Jimmy Johnson at home in Tyler, c. 1954. Photo courtesy Betty Lou Love.
"Mama Loves Papa (And Papa Loves The Women)"
Probably from the same demo session for Burton Harris that produced the Curtis Kirk acetate (heard here), Jimmy Johnson's first attempt at the Jack Rhodes song "Mama Loves Papa (And Papa Loves The Women)" is slightly faster, but otherwise close to the version he cut in Dallas for Columbia the following year. Lyrically, this is not one of Jack's better efforts, though if the stories of his womanizing are true then it can be seen as autobiographical. The steel guitarist dominates the song, and the playing is quite good considering that Al Petty and Bobby Garrett (the two possible steel guitarists) were both still teenagers at the time. It's probably Bobby, as some of the fills here are very similar to the Columbia version, which he plays on.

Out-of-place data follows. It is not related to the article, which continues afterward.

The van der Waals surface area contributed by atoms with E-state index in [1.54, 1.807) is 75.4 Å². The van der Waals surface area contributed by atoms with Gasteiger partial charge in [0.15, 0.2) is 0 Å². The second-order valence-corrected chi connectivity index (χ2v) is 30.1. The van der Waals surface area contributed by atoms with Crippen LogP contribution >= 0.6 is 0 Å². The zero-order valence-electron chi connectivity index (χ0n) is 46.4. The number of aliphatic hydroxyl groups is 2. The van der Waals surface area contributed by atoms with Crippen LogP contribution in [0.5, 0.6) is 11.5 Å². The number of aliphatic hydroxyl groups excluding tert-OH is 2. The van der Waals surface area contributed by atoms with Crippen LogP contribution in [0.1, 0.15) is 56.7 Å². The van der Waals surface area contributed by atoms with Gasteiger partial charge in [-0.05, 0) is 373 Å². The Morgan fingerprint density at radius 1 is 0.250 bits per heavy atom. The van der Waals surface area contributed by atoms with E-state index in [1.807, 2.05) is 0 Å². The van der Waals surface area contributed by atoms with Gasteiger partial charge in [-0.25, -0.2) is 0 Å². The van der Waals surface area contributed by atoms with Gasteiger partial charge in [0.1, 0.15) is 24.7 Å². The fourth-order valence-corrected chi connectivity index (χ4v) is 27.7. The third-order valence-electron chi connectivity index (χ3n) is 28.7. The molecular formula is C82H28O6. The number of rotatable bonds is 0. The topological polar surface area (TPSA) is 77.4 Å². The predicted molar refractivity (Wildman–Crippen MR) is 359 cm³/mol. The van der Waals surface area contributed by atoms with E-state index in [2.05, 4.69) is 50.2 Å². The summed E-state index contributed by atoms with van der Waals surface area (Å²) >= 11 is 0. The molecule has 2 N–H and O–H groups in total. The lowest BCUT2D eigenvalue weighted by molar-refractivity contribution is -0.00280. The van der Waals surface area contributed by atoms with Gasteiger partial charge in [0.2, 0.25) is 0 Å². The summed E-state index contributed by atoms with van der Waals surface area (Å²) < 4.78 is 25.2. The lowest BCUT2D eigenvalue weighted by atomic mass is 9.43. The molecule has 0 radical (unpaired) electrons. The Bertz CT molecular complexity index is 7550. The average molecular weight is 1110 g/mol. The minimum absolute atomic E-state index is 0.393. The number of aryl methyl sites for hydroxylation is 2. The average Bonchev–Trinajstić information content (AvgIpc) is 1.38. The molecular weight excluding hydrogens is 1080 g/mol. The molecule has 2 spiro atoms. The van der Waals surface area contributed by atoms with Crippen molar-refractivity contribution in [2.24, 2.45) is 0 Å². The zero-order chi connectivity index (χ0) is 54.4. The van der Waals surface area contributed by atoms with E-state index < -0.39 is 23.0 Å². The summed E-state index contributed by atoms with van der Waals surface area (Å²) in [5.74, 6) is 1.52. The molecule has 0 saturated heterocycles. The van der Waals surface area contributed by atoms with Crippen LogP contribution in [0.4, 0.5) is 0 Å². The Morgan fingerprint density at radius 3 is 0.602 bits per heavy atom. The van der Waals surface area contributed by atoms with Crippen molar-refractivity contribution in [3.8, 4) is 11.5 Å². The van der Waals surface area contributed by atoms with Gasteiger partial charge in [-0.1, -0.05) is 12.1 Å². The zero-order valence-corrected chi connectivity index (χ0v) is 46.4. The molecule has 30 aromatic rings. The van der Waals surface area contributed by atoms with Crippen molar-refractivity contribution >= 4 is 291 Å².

Jimmy Johnson, who was barely out of his teens himself here (but sounding years older), couldn't sustain a career in music past the mid-1950s. His now-famous Starday single in 1956 was his last hurrah before turning to the oil fields in Tyler full-time. He died at age 49 in 1980.